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Home > Judgments > 2015 archive

NG v Sec of State for Works & Pensions and Another (Child support: receipt of benefit) (CSM) [2015] UKUT 20 AAC

Successful appeal brought by a father concerning the interplay between child benefit and liability for child support

The father successfully appealed a decision of the First-tier Tribunal in respect of the date upon which his liability to pay child support for his daughter ceased. The father's case at first instance was that his daughter had finished full-time education on a date earlier than asserted by the mother and the mother had fraudulently claimed child benefit during this period.

The appeal succeeded because it was accepted that there had been an error on a point of law. The appellate tribunal (the Upper Tribunal), which has an inquisitorial jurisdiction, identified that the First-tier Tribunal had concluded that it was bound by HMRC's decision as to the end date of the child benefit award and that accordingly the HMRC decision determined the child support decision.  This was not the correct test. The proper test is set out in JF v Secretary of State for Work and Pensions (SSWP) [2014] AACR 3 (also known as CCS/506/2012), namely it is not whether child benefit had actually been paid but if child benefit was "properly or lawfully payable".

In considering this issue it was accepted that the father had no way to challenge the HMRC decision on child benefit even though it had a direct bearing on his child support liability. Therefore, the First-tier tribunal should have considered whether to invite HMRC to be joined as a party or whether the Agency (previously the Child Maintenance and Enforcement Commission) should have been directed to obtain further specified information from HMRC on the issue.

The Upper Tribunal made no observations on the facts of the case but set aside the decision of the First-tier tribunal and remitted the case to be re-heard by a different First-tier Tribunal.

Case summary by Alison Easton, barrister, Coram Chambers


_________________


DECISION OF THE UPPER TRIBUNAL
(ADMINISTRATIVE APPEALS CHAMBER)

The DECISION of the Upper Tribunal is to allow the appeal by the Appellant ("the father"). The decision of the Stoke-on-Trent First-tier Tribunal dated 16 October 2013 under file reference SC049/12/01902 involves an error on a point of law. The tribunal's decision is therefore set aside.

The Upper Tribunal is not in a position to re-make the decision on the father's appeal against the decision of the Secretary of State dated 12 November 2010. It therefore follows that his original appeal against the Secretary of State's decision is remitted to be re-heard by a different First-tier Tribunal, subject to the Directions below.

There is to be no publication of the confidential annex to this decision (beyond the parties and HMRC) or of any matter likely to lead members of the public to identify the persons mentioned therein.

This decision is given under section 12(2)(a) and (b)(i) of the Tribunals, Courts and Enforcement Act 2007 and rule 14 of the Tribunal Procedure (Upper Tribunal) Rules 2008.

DIRECTIONS

The following directions apply to the re-hearing:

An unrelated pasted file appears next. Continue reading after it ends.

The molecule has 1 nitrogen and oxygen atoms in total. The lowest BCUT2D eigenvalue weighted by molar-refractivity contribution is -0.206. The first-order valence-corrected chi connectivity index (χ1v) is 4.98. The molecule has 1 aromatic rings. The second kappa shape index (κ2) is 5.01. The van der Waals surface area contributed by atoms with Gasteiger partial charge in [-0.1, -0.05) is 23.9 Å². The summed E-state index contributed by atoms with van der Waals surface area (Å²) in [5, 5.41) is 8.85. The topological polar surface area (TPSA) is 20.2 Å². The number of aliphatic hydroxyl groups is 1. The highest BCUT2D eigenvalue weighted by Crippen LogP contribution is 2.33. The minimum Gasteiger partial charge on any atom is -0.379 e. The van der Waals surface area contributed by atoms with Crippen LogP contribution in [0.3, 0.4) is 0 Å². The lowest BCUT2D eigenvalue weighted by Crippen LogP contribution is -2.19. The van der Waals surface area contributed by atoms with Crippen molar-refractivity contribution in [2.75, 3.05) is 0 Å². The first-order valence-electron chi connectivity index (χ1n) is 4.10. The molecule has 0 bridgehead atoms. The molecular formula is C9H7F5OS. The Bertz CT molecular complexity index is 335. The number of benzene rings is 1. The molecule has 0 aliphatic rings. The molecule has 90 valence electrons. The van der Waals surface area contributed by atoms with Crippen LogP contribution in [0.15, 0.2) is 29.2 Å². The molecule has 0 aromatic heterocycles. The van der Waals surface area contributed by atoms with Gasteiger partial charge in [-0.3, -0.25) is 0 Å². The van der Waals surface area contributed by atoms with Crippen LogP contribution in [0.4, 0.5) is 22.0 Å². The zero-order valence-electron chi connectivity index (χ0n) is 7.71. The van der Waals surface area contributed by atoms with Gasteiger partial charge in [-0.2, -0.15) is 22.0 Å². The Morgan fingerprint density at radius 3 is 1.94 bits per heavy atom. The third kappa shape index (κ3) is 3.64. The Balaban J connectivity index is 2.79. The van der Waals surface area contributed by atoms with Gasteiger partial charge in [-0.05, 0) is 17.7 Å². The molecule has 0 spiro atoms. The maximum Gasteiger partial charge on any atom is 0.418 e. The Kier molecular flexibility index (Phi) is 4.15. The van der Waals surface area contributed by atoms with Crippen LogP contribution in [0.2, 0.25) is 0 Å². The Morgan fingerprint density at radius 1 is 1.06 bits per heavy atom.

(1) The re-hearing should be at an oral hearing.

(2) The new tribunal should not involve the District Tribunal Judge who sat on the last tribunal on 16 October 2013.

(3) If either parent has any further written evidence to put before the tribunal, this should be sent to the regional office of HM Courts and Tribunals Service in Birmingham, within one month of the issue of this decision. Such evidence will have to relate to the position as it was at the time of the Agency's original decision under appeal.

(4) A copy of the submission to the Upper Tribunal by Mr Kevin O'Kane, the Secretary of State's representative, dated 05 November 2014 (docs 140-149 of the Upper Tribunal file), should be provided to the next tribunal. 

(5) The Secretary of State should be represented at the new hearing by a presenting officer.

(6) A copy of this Upper Tribunal decision should be sent to HMRC. Within one month of this decision being so sent, HMRC should inform the First-tier Tribunal's Birmingham Appeals Service Centre office whether it wishes to be joined as a party to the appeal.

(7) The District Tribunal Judge responsible for making listing directions for the re-hearing should consider (1) whether HMRC should be joined as a party to the appeal and/or (2) whether HMRC should be required to produce documents in accordance with rule 16.

(8) The new tribunal must consider all the evidence afresh and is not bound in any way by the decision of the previous tribunal. 

These directions may be supplemented as appropriate by later directions by a District Tribunal Judge in the First-tier Tribunal (Social Entitlement Chamber).
 
REASONS FOR DECISION

The Upper Tribunal's decision in summary
1. I allow the father's appeal to the Upper Tribunal against the decision of the First-tier Tribunal. The decision of the First-tier Tribunal ("the Tribunal") involves an error on a point of law. The Tribunal's decision is therefore set aside as having no effect.

2. Unfortunately the Upper Tribunal is not in a position to re-make the original decision under appeal. It follows that there will need to be a fresh hearing in Stoke (or other convenient venue) of the father's original appeal against the Agency's decision, but before a different tribunal.

3. It is important that both parents understand the scope of this decision by the Upper Tribunal. I repeat that my ruling is that the Tribunal's decision involves an error of law. It may be that the last Tribunal came to the correct decision on the facts. That remains to be seen and will be decided by the new Tribunal in Stoke (or wherever).